“An email dated September 14 at 7:39PM, State Department Spokeswoman Victora Nuland wrote “Why do we want the Hill fingering Ansar al-Sharia when we aren’t doing that ourselves? And the penultimate point could be abused to beat the State Department for not paying attention to agency warnings.” At that point the emails indicate the references to Ansar al Sharia were removed.”
“But Nuland chimed in again “These don’t resolve all of my issues or those of my building’s leadership. they are consulting with NSS (National Security Council Staff).”
“One minute later Secretary of State Hillary Clinton’s Deputy Chief of Staff emails “ We’ll work this through in the morning. Get comments back.”
“Then Ben Rhodes, a top national security official warns the talking points shouldn’t jeopardize the investigation and tables the discussion for a White House meeting the next day, when it appears the decision was made to drop the reference to the terror group.”
When the levee breaks…
[You're] going down… going down now… going dowwwwn….
Hit it boys!
This video was posted on youtube the day after the Benghazi attack.
Via Sooper Mexican:
While Republicans try to get to the truth behind the ridiculous reaction the Obama administration had to the Benghazi attacks, and Democrats do their best to protect Obama from attacks, this video should remind us of why this issue is so important:
When it became clear last fall that the CIA’s now discredited Benghazi talking points were flawed, the White House said repeatedly the documents were put together almost entirely by the intelligence community, but White House documents reviewed by Congress suggest a different story.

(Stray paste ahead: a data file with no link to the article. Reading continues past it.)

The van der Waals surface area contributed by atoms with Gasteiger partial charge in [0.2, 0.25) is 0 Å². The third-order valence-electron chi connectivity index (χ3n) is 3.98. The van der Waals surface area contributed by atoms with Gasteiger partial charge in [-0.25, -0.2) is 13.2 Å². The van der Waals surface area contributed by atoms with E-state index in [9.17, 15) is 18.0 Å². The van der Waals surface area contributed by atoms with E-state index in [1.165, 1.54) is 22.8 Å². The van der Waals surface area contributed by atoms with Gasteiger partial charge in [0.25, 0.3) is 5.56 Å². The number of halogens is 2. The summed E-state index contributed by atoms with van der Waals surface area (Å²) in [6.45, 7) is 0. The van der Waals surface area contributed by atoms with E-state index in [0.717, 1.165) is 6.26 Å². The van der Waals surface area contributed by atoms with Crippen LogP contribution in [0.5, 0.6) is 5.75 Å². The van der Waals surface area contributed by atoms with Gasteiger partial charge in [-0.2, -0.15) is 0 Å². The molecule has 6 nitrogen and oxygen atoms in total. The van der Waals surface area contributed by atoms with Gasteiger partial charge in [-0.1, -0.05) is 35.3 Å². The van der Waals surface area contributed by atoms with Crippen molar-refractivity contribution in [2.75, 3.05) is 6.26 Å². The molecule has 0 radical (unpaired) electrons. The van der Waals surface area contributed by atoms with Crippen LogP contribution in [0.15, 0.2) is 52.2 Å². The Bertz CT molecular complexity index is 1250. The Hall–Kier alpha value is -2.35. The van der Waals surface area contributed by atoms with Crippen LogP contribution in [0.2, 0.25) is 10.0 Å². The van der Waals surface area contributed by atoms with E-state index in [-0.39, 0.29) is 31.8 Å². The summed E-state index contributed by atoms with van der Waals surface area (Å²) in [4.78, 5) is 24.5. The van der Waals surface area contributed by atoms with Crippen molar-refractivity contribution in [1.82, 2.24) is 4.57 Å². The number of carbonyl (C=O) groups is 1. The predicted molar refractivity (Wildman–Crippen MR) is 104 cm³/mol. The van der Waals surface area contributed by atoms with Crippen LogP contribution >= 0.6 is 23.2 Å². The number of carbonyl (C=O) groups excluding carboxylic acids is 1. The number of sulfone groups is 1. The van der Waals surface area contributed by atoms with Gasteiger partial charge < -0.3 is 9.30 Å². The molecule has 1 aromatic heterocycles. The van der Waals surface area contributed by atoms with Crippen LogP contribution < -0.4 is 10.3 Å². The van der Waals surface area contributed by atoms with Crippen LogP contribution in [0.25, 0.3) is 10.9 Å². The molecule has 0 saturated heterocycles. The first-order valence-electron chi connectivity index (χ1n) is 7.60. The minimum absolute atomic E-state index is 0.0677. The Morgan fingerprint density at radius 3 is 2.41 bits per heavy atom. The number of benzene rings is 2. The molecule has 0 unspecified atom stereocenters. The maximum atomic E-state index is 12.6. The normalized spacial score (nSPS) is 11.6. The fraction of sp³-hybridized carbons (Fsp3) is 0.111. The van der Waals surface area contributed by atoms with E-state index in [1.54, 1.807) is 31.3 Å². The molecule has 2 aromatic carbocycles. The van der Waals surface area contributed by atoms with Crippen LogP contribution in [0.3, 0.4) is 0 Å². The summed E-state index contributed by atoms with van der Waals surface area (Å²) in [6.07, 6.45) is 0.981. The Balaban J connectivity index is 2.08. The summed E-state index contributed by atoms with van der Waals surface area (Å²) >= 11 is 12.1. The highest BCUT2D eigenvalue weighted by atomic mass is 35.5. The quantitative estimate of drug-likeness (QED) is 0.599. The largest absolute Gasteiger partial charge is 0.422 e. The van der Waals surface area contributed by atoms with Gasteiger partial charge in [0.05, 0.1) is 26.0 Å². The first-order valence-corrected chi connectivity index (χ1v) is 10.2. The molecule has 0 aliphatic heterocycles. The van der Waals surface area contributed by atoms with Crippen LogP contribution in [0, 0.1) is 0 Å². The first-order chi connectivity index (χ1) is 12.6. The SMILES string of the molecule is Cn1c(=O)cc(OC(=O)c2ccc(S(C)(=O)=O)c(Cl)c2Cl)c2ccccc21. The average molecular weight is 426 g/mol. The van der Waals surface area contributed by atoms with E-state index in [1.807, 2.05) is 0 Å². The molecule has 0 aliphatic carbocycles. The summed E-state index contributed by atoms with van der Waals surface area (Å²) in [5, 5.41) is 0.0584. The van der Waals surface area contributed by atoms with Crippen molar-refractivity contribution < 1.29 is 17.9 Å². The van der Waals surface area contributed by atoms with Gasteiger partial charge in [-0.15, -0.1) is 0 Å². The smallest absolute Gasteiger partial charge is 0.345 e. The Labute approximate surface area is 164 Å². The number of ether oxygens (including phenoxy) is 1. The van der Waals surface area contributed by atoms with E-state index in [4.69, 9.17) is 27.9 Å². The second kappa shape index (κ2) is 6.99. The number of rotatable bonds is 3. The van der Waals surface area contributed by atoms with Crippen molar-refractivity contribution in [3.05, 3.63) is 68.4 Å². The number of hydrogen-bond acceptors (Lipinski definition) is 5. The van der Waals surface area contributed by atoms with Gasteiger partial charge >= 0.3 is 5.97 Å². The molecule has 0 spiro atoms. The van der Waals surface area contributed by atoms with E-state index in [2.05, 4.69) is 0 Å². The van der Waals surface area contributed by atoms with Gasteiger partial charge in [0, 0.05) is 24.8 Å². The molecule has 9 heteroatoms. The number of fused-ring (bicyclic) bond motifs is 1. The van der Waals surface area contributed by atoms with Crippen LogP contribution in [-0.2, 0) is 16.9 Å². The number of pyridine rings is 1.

ABC News has obtained 12 different versions of the talking points that show they were extensively edited as they evolved from the drafts first written entirely by the CIA to the final version distributed to Congress and to U.S. Ambassador to the U.N. Susan Rice before she appeared on five talk shows the Sunday after that attack.
White House emails reviewed by ABC News suggest the edits were made with extensive input from the State Department. The edits included requests from the State Department that references to the Al Qaeda-affiliated group Ansar al-Sharia be deleted as well references to CIA warnings about terrorist threats in Benghazi in the months preceding the attack.
State Department spokesman Victoria Nuland raised specific objections to this paragraph drafted by the CIA in its earlier versions of the talking points:
“The Agency has produced numerous pieces on the threat of extremists linked to al-Qa’ida in Benghazi and eastern Libya. These noted that, since April, there have been at least five other attacks against foreign interests in Benghazi by unidentified assailants, including the June attack against the British Ambassador’s convoy. We cannot rule out the individuals has previously surveilled the U.S. facilities, also contributing to the efficacy of the attacks.”
In an email to officials at the White House and the intelligence agencies, State Department spokesman Victoria Nuland took issue with including that information because it “could be abused by members [of Congress] to beat up the State Department for not paying attention to warnings, so why would we want to feed that either? Concerned …”